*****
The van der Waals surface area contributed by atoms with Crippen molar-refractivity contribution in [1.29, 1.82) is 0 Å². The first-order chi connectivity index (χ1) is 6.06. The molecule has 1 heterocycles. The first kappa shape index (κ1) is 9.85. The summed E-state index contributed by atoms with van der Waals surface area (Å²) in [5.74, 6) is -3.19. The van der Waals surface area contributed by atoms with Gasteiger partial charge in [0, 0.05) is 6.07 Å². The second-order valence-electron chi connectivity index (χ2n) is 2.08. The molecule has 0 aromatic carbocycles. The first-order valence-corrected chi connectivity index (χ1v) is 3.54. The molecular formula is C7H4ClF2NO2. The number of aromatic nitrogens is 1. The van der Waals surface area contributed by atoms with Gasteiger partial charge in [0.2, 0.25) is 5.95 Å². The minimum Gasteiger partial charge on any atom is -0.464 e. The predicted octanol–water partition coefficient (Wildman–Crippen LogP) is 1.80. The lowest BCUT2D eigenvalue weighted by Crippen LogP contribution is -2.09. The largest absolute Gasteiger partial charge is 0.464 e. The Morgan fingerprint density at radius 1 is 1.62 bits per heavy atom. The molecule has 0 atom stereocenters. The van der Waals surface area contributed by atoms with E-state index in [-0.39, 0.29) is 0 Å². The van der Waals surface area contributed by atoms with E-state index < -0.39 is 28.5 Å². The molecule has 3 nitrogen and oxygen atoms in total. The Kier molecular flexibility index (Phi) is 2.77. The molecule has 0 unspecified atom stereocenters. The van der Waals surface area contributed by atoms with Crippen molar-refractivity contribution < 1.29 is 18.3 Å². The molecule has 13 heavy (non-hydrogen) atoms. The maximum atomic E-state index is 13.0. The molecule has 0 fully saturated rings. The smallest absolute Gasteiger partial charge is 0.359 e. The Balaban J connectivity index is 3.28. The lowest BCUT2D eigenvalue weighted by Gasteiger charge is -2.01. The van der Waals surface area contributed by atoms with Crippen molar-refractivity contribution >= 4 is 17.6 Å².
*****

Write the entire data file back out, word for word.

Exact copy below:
The van der Waals surface area contributed by atoms with Crippen molar-refractivity contribution in [1.29, 1.82) is 0 Å². The first-order chi connectivity index (χ1) is 6.06. The molecule has 1 heterocycles. The first kappa shape index (κ1) is 9.85. The summed E-state index contributed by atoms with van der Waals surface area (Å²) in [5.74, 6) is -3.19. The van der Waals surface area contributed by atoms with Gasteiger partial charge in [0, 0.05) is 6.07 Å². The second-order valence-electron chi connectivity index (χ2n) is 2.08. The molecule has 0 aromatic carbocycles. The first-order valence-corrected chi connectivity index (χ1v) is 3.54. The molecular formula is C7H4ClF2NO2. The number of aromatic nitrogens is 1. The van der Waals surface area contributed by atoms with Gasteiger partial charge in [0.2, 0.25) is 5.95 Å². The minimum Gasteiger partial charge on any atom is -0.464 e. The predicted octanol–water partition coefficient (Wildman–Crippen LogP) is 1.80. The lowest BCUT2D eigenvalue weighted by Crippen LogP contribution is -2.09. The largest absolute Gasteiger partial charge is 0.464 e. The Morgan fingerprint density at radius 1 is 1.62 bits per heavy atom. The molecule has 0 atom stereocenters. The van der Waals surface area contributed by atoms with E-state index in [-0.39, 0.29) is 0 Å². The van der Waals surface area contributed by atoms with E-state index < -0.39 is 28.5 Å². The molecule has 3 nitrogen and oxygen atoms in total. The Kier molecular flexibility index (Phi) is 2.77. The molecule has 0 unspecified atom stereocenters. The van der Waals surface area contributed by atoms with Crippen molar-refractivity contribution < 1.29 is 18.3 Å². The molecule has 13 heavy (non-hydrogen) atoms. The maximum atomic E-state index is 13.0. The molecule has 0 fully saturated rings. The smallest absolute Gasteiger partial charge is 0.359 e. The Balaban J connectivity index is 3.28. The lowest BCUT2D eigenvalue weighted by Gasteiger charge is -2.01. The van der Waals surface area contributed by atoms with Crippen molar-refractivity contribution >= 4 is 17.6 Å².